Probation officers and social workers did not owe a duty of care to warn a woman of her partner’s past history of domestic violence. HHJ Sephton QC so held in Goman v Stockport MBC, judgment 20 March 2018. The case is thought to have to been the first claim against social workers to have been tried following the Court of Appeal’s recent decision in CN v Poole. The Judge rejected an argument that the Supreme Court’s decision in Robinson v Chief Constable of West Yorkshire Police implicitly overruled CN v Poole; on the contrary the application of ordinary common law principles (as endorsed in Robinson) led to the conclusion that no duty of care was owed. The Judge further rejected a claim under the Human Rights Act 1998, holding that the high threshold for liability under that Act was not met. He also held that the Claimant and her daughter had not established that the giving of an earlier warning would have prevented the assaults in respect of which they sued.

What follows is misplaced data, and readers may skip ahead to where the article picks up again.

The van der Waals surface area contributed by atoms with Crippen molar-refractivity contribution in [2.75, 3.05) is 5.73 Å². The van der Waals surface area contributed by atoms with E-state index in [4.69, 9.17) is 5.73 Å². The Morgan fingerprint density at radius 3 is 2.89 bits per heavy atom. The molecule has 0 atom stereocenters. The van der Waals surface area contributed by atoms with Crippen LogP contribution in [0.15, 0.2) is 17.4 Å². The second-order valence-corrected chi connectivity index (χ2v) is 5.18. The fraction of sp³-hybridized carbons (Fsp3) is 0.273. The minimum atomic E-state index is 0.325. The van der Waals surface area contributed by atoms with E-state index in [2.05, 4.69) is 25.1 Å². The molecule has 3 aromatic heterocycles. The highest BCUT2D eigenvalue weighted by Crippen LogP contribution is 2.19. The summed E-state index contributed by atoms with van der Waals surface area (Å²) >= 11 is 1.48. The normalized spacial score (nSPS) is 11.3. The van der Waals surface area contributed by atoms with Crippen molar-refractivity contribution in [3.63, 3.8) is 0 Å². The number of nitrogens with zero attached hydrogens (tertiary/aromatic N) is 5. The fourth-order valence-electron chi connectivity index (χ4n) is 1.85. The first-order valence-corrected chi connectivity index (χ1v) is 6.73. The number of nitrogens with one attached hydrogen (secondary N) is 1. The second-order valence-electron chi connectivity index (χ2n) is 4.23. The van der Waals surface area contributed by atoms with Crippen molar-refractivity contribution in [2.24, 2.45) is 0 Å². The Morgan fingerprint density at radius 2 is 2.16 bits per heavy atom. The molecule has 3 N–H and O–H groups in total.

Andrew Warnock QC, instructed by BLM, represented Stockport MBC